The NVT Ratio
The Network Value to Transactions (NVT) Ratio is viewed similarly to the stock market PE ratio, which can be used as a proxy to gauge over or under valuation of digital assets like Bitcoin. The NVT is calculated as Market Cap (Network Value) divided by the $USD transaction volume on the network.
The traditional “normal” range for NVT is between 20 and 100. However, using the NVT ratio smoothed with the 30 day moving average (MA), compresses the “normal” range between 10 and 30, i.e. beneath 10 is undervalued and above 30 is overvalued. For example, if Bitcoin’s NVT is greater than 30, investors may assume that the network valuation (Market Cap) is outpacing its underlying utility ($USD transacted on the network); and vice versa.
Neoclassical Crypto Economics
A long standing hypothesis for digital asset valuation is that increasing asset velocity has a negative price effect on network value. This notion is borrowed from the Neoclassical economic equation MV=PQ. This dynamic is the result of monetary assets’ utility being generated as both medium of exchange and store of value (slower velocity).
To illustrate, imagine the choice of holding $100 US dollars for one month or $100 Zimbabwean dollars. Which would you feel more confident in at the end of one month your purchasing power will still be $100? In theory, the desire to get rid of poor store of value currencies or digital assets, increases velocity, and negatively affects their Market Cap.
NVT Ratio = Network Velocity
In practice, the NVT ratio is mathematically identical to network velocity, using the MV=PQ equation. The chart below illustrates that Bitcoin’s historical overvaluation levels (high velocity years) have coincided with bear markets (2014–2015). Similarly, the bull market years (2013, 2016–2017) for Bitcoin showed NVT oscillating within the undervaluation to “normal” range (low velocity years).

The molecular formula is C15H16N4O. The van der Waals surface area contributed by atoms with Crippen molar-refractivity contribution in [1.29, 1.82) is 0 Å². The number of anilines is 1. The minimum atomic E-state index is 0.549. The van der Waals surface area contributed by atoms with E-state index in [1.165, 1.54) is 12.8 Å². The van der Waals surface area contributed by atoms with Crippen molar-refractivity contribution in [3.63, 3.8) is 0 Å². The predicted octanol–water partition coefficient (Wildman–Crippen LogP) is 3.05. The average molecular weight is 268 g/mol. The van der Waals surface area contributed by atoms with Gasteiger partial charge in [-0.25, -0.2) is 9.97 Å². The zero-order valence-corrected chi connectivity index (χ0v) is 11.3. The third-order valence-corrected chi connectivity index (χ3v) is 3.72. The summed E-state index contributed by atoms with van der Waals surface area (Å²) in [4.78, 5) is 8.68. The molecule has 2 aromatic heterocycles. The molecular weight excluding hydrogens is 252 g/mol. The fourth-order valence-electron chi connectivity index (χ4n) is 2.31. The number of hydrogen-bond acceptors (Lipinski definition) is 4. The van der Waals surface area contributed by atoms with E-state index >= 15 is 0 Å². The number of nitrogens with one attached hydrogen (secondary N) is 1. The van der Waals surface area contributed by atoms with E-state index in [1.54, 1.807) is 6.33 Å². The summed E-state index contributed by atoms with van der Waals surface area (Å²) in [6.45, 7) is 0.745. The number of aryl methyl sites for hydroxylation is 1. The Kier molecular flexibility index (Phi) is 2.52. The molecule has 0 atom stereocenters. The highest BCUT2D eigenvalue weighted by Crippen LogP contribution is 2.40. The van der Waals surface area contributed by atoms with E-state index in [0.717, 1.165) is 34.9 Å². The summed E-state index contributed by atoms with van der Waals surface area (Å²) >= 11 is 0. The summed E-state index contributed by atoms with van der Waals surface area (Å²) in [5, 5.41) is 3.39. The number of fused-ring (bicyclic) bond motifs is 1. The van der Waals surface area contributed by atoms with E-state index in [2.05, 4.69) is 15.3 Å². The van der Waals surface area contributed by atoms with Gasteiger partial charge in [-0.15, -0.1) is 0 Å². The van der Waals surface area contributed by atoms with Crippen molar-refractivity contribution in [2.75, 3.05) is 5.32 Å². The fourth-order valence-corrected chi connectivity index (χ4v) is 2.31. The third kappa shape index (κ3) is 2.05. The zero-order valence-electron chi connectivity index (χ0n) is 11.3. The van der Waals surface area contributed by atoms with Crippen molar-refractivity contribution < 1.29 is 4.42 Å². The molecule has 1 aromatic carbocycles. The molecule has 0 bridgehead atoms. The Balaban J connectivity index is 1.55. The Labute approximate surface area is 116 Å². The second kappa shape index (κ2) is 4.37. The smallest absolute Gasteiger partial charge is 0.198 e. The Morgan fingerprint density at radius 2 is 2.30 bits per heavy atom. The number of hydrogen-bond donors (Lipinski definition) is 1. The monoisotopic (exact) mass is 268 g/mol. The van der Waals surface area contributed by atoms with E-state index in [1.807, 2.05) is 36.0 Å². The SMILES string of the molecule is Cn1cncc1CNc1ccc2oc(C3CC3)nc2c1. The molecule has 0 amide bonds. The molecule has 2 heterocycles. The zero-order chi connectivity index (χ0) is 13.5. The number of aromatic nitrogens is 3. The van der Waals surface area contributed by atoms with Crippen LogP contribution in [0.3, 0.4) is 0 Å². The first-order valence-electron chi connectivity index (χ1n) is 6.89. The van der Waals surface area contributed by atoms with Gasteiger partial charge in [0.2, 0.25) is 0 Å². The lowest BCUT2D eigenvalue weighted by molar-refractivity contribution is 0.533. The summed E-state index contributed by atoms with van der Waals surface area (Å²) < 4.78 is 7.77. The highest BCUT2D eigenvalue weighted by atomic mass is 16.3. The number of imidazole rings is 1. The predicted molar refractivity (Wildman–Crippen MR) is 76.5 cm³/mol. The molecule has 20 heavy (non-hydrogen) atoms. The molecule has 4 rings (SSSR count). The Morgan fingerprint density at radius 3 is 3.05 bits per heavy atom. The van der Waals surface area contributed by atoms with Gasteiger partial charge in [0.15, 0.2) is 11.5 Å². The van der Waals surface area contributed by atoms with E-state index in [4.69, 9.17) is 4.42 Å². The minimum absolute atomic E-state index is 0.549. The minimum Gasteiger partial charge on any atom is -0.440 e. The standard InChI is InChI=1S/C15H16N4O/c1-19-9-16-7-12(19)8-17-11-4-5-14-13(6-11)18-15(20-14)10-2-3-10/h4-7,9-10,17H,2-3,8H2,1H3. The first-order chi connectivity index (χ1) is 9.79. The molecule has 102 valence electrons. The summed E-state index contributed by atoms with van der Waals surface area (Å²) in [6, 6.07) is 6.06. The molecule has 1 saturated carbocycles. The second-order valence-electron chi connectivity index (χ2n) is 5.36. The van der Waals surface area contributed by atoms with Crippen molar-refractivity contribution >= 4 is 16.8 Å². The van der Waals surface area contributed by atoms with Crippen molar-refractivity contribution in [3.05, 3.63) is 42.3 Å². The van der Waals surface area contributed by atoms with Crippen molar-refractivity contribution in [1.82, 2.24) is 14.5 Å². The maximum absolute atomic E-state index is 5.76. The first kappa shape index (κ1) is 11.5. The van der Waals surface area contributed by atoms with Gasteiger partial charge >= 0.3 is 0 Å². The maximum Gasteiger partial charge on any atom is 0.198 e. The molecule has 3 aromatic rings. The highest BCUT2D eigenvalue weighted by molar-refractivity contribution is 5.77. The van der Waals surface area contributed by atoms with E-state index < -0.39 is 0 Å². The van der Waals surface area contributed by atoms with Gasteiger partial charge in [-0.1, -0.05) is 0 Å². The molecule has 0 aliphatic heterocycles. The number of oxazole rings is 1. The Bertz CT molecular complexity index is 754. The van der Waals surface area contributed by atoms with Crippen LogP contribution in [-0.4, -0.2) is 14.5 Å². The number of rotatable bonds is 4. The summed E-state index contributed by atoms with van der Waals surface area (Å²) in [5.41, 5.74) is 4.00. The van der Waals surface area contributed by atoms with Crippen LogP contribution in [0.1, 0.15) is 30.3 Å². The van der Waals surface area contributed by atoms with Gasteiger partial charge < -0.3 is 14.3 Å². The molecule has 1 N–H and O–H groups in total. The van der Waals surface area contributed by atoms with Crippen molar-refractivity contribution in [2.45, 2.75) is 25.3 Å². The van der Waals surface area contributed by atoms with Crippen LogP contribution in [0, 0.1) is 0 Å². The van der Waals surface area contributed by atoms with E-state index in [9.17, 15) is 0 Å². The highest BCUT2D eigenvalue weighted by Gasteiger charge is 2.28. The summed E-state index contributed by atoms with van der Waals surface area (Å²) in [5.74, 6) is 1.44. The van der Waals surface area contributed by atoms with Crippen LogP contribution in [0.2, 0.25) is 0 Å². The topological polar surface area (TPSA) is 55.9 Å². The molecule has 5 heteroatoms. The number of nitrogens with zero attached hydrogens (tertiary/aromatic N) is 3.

Additionally, the chart below shows Bitcoin’s NVT/Velocity spiking in 2018, which makes sense given Bitcoin has lost ~50% of its value this year (high velocity year). Furthermore, the negative relationship between NVT/Velocity and Bitcoin’s Market Cap is verified by a correlation coefficient of -0.46 in 2018 and -0.09 since 2013.
One possible explanation is that the NVT ratio must always pay for the sins of past bull markets because they tend to skew towards extreme overvaluation and exuberance. For example:
- First: BTC begins falling which spikes NVT/Velocity, uncertainty grows, velocity increases again, and price drops further until the discrepancy between Market Cap and transaction volume ($USD) is closed.
- Second: NVT/Velocity begins decreasing as the gap between Market Cap and network transactions reverts to its long term mean.
- Third: Step 2 continually unfolds until a bottom is found, which is historically beneath 10, but closer to 5.
- Fourth: Once the bottom is found, the next bull market commences whereby NVT oscillates within “normal” ranges until valuations become “bubbly” and past sins must be purged once again.
- Fifth: Step 1 starts over again and NVT/Velocity begins to increase.
- Sixth: Rinse and repeat a la reflexivity.
It should be noted that at the end of 2017, Bitcoin’s NVT was near 5. In hindsight, that would have only been a good time to buy Bitcoin insofar as you sold it the first few days of January 2018 for a quick, but large profit. Unfortunately, investor psychology does not work that way and that buy signal would have cost investors a lot of money.
One caveat that we could insert for margin of safety, is that a potential buy signal near 5 should come off the back of a bear market rather than an already exuberant bull market.
Neither the author of this article, nor Pugilist Ventures, provide investment, financial, or legal advice. This cannot substitute for professional advice and independent factual verification. The content provided on this site is for informational purposes only and should not be construed as any kind of solicitation for investment in any investment opportunity.